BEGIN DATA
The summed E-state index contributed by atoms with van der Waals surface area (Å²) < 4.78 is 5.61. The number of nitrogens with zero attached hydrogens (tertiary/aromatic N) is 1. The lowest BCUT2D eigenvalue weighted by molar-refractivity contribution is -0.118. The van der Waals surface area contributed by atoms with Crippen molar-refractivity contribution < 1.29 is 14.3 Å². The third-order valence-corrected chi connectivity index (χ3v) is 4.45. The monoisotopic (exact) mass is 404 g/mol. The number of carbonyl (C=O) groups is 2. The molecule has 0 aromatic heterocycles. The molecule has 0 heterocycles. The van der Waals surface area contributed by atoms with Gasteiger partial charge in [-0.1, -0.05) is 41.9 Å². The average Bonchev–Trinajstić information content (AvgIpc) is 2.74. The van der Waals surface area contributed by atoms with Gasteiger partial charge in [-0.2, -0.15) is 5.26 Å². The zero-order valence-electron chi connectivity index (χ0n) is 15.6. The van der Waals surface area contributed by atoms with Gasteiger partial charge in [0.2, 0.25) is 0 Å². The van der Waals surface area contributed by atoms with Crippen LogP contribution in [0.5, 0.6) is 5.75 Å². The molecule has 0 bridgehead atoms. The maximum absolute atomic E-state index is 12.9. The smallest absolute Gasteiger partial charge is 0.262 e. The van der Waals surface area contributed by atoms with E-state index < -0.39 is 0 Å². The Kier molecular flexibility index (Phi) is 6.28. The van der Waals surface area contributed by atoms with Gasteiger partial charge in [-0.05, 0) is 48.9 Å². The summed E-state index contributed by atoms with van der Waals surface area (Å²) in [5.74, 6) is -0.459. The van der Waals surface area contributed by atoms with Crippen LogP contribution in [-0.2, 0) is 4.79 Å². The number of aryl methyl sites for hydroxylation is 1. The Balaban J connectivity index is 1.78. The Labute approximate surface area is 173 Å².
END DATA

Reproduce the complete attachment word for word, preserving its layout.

The summed E-state index contributed by atoms with van der Waals surface area (Å²) < 4.78 is 5.61. The number of nitrogens with zero attached hydrogens (tertiary/aromatic N) is 1. The lowest BCUT2D eigenvalue weighted by molar-refractivity contribution is -0.118. The van der Waals surface area contributed by atoms with Crippen molar-refractivity contribution < 1.29 is 14.3 Å². The third-order valence-corrected chi connectivity index (χ3v) is 4.45. The monoisotopic (exact) mass is 404 g/mol. The number of carbonyl (C=O) groups is 2. The molecule has 0 aromatic heterocycles. The molecule has 0 heterocycles. The van der Waals surface area contributed by atoms with Gasteiger partial charge in [-0.1, -0.05) is 41.9 Å². The average Bonchev–Trinajstić information content (AvgIpc) is 2.74. The van der Waals surface area contributed by atoms with Gasteiger partial charge in [-0.2, -0.15) is 5.26 Å². The zero-order valence-electron chi connectivity index (χ0n) is 15.6. The van der Waals surface area contributed by atoms with Gasteiger partial charge in [0.2, 0.25) is 0 Å². The van der Waals surface area contributed by atoms with Crippen LogP contribution in [0.5, 0.6) is 5.75 Å². The molecule has 0 bridgehead atoms. The maximum absolute atomic E-state index is 12.9. The smallest absolute Gasteiger partial charge is 0.262 e. The van der Waals surface area contributed by atoms with E-state index < -0.39 is 0 Å². The Kier molecular flexibility index (Phi) is 6.28. The van der Waals surface area contributed by atoms with Gasteiger partial charge in [-0.05, 0) is 48.9 Å². The summed E-state index contributed by atoms with van der Waals surface area (Å²) in [5.74, 6) is -0.459. The van der Waals surface area contributed by atoms with Crippen LogP contribution in [-0.2, 0) is 4.79 Å². The number of aryl methyl sites for hydroxylation is 1. The Balaban J connectivity index is 1.78. The Labute approximate surface area is 173 Å².